Initial Question

Given an older CMS that kept data in a mysql database, how could we move this into a new D7 install?

It has a mysql database with a content table containing Title and Body (with HTML content) columns, could I do an import of this into Drupal and fill in the gaps as needed? I'm okay to rebuild menus and tie up other loose ends, but I'm fearing hours of cutting and pasting putting.

Follow Up and Outcome

:** After considering all the great advice below, I opened the older database in mysql Query Browser, executed a query on the profiles table to give me a CSV file with the following headers...

  • FirstName
  • MiddleName
  • LastName
  • Address1
  • Address2
  • phone
  • Email
  • title
  • cvFilePublic
  • pageContent
  • lastUpdateDate
  • pageName
  • pageURI
  • pageID

Then I created a Feed Importer with the following mapping:

enter image description here

3 Answers 3


The most quick and painless way would be to dump the old content from SQL to a CSV and import using Feeds - this can be done using a SQL program and point-and-click through Drupal. If this is a one-time thing, you should be fine with this. Feeds has mapping for most field types.

If you need to fully integrate, or do a more complex migration (import to field collections, for example, or do something other than create nodes) you can use migrate and directly query the other db then map the fields. This seems like overkill if you're just migrating title and body fields though. Again, I would use Feeds for something simple like this.


If you know any php I recommend the Migrate module to easily write a SELECT title, body FROM old_content and map them to Title and Body fields of a Drupal Page type. You would do this with a Migration class. See documentation on the project page.

You could also try the Feeds project.

There are modules for Migrate to migrate from Wordpress or older Drupal sites. You could use that as example migrations to move content, menus, etc into a new drupal site.

I've migrated pages, and custom Joomla content for courses and instructor content into Drupal content types .... but every migration use-case is always unique; I'm just recommending tools I've used.

  • +1 for Migrate. Cleanest and most powerful way to do data migrations into Drupal. Commented Feb 7, 2013 at 17:30

One option, though a decent amount of work, is to write a custom import script.

Typically, when I do this I will take the default index.php, copy it to something like import.php, and edit it to remove everything below the bootstrap code.

Then, I add in a loop to query the remote database, build up a node object from the results, and then do a node_save(). There are a few ways to build up node objects from scratch. A search will turn them up. Then I will browse to my import script and watch it run. Once the import is done, I will delete the script from the server.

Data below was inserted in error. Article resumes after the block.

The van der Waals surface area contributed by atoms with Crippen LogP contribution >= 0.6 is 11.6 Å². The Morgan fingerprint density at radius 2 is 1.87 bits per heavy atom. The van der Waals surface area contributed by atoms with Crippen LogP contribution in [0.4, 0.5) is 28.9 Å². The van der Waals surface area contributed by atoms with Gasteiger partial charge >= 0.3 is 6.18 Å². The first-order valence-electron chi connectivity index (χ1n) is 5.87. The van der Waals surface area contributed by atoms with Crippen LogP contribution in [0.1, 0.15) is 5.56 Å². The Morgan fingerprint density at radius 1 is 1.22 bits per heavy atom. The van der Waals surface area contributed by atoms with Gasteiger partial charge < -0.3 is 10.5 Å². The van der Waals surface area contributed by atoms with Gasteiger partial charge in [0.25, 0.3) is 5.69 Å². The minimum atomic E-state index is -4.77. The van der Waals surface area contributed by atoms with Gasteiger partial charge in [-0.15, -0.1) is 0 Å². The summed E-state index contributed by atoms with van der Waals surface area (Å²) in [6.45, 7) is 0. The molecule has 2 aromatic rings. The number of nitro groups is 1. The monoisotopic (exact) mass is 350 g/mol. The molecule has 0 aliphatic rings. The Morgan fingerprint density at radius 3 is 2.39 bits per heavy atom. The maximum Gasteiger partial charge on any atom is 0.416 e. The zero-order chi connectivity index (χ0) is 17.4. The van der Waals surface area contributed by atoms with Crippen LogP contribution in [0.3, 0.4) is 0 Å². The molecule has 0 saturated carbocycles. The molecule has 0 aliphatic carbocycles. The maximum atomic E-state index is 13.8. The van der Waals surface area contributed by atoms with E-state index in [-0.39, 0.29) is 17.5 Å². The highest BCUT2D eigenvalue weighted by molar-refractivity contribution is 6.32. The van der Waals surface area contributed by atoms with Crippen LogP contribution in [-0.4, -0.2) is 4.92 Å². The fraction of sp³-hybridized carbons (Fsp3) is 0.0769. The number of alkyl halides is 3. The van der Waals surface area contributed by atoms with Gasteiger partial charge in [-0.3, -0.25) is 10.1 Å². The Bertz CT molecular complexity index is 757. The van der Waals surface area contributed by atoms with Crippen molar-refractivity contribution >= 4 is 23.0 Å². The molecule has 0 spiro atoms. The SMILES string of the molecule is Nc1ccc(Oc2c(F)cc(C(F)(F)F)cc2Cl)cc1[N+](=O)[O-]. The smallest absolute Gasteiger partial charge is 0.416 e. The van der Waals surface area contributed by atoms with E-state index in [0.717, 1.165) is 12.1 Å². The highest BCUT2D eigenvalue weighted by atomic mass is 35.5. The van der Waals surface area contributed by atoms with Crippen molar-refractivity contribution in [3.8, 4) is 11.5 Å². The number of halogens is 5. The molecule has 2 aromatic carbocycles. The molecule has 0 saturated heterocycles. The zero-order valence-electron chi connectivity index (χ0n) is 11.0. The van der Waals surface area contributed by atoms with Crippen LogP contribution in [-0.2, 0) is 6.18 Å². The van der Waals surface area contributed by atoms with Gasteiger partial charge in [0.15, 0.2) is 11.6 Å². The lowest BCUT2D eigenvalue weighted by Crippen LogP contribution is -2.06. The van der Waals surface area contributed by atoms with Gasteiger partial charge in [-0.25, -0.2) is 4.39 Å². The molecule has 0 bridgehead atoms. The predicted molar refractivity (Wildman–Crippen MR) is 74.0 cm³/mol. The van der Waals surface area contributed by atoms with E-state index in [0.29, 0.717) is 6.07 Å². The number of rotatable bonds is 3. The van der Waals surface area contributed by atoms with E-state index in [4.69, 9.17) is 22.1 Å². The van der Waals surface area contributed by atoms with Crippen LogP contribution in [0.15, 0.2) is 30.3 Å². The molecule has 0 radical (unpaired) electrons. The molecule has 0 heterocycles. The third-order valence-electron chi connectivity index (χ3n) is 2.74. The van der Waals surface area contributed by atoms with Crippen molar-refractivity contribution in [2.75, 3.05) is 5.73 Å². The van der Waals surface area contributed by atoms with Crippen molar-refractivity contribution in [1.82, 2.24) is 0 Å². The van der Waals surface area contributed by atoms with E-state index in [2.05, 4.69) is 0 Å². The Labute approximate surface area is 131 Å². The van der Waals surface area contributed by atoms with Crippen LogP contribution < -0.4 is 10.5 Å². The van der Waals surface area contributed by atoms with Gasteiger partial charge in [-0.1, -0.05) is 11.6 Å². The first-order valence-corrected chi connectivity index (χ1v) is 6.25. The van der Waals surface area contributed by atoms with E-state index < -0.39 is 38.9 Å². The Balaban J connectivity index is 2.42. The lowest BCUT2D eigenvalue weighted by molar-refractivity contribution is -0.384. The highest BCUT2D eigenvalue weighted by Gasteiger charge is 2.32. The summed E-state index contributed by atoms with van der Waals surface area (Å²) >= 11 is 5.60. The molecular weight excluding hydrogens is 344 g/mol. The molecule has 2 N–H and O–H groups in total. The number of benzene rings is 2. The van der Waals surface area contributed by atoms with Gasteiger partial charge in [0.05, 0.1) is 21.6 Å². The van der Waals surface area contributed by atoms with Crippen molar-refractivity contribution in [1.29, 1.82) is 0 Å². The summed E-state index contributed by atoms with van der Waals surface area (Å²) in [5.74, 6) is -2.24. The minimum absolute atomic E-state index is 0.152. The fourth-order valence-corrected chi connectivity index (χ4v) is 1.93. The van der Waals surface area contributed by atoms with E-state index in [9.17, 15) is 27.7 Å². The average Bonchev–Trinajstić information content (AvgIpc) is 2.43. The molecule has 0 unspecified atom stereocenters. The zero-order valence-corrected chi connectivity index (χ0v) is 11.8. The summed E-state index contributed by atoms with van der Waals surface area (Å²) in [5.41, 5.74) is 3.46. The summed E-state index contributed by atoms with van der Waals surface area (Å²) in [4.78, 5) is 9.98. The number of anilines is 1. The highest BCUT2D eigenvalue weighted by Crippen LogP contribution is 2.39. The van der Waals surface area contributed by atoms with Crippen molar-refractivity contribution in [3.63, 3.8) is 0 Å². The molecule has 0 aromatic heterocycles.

This glosses over a fair number of details. The main advantage of this over Migrate or Feeds, is that it allows you to have more complex logic for how you handle the import, and more control over any data massaging. This is only an advantage, though, if you need these.

  • 1
    90% of the time I fall back to a manual import script too, it usually takes less time than what I estimate doing the same thing with migrate would
    – Clive
    Commented Feb 6, 2013 at 17:56
  • but then you dont get pretty drush/gui progress indicators :) or the whole "reset the migration" ... i dunno maybe i just see the implementation time as useful in that migrations offer a form of "standard" documentation as to how i moved stuff to this site (and the last 10 sites) ....
    – tenken
    Commented Feb 6, 2013 at 18:13
  • @tenken I think it just depends on the situation. The last few imports I have done have been simple enough for Feeds. A lot in the past, though, have required a lot of complex logic to massage the data. I just find it easier to bypass Migrate and do a one-off script. I also have done enough of these that I have a decent library to build from.
    – mpdonadio
    Commented Feb 6, 2013 at 22:22
  • A custom script will always require more time and offer much less than a Migrate solution, once you learn the rather basic Migrate concepts. Commented Feb 7, 2013 at 17:30
  • @BojanZivanovic After doing this a lot, I would respectfully disagree. You need to pick the best solution for your particular problem. Using Feeds or Migrate does work in a lot of instances. However, I have had been instances with content imports that are very complex (eg, take six loosely structured XML exports from custom systems, and weave together into four different content types, three taxonomies, and build up node references between everything). I have tried Migrate with these, and custom imports have always been quicker.
    – mpdonadio
    Commented Feb 7, 2013 at 18:24

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